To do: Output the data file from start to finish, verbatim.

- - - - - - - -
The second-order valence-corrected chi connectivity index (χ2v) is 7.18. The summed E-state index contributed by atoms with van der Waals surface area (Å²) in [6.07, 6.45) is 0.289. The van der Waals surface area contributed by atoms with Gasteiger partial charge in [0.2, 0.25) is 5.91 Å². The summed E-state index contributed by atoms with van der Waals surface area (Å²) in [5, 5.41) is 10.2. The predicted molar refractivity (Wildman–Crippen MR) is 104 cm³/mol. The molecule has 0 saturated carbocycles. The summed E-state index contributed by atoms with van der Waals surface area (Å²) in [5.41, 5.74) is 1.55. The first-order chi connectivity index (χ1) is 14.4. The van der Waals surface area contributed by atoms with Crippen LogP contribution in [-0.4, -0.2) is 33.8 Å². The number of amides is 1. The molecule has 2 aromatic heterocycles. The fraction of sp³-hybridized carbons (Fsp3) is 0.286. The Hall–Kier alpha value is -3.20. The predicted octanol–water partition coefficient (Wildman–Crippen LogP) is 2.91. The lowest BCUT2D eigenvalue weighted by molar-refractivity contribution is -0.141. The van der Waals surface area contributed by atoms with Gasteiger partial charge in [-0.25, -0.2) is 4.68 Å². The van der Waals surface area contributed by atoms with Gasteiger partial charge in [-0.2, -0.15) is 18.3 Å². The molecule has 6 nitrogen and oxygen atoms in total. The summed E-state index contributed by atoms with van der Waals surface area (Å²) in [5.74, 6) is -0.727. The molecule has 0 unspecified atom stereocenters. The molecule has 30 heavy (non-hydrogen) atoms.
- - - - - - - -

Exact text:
The second-order valence-corrected chi connectivity index (χ2v) is 7.18. The summed E-state index contributed by atoms with van der Waals surface area (Å²) in [6.07, 6.45) is 0.289. The van der Waals surface area contributed by atoms with Gasteiger partial charge in [0.2, 0.25) is 5.91 Å². The summed E-state index contributed by atoms with van der Waals surface area (Å²) in [5, 5.41) is 10.2. The predicted molar refractivity (Wildman–Crippen MR) is 104 cm³/mol. The molecule has 0 saturated carbocycles. The summed E-state index contributed by atoms with van der Waals surface area (Å²) in [5.41, 5.74) is 1.55. The first-order chi connectivity index (χ1) is 14.4. The van der Waals surface area contributed by atoms with Crippen LogP contribution in [-0.4, -0.2) is 33.8 Å². The number of amides is 1. The molecule has 2 aromatic heterocycles. The fraction of sp³-hybridized carbons (Fsp3) is 0.286. The Hall–Kier alpha value is -3.20. The predicted octanol–water partition coefficient (Wildman–Crippen LogP) is 2.91. The lowest BCUT2D eigenvalue weighted by molar-refractivity contribution is -0.141. The van der Waals surface area contributed by atoms with Gasteiger partial charge in [-0.25, -0.2) is 4.68 Å². The van der Waals surface area contributed by atoms with Gasteiger partial charge in [-0.2, -0.15) is 18.3 Å². The molecule has 6 nitrogen and oxygen atoms in total. The summed E-state index contributed by atoms with van der Waals surface area (Å²) in [5.74, 6) is -0.727. The molecule has 0 unspecified atom stereocenters. The molecule has 30 heavy (non-hydrogen) atoms.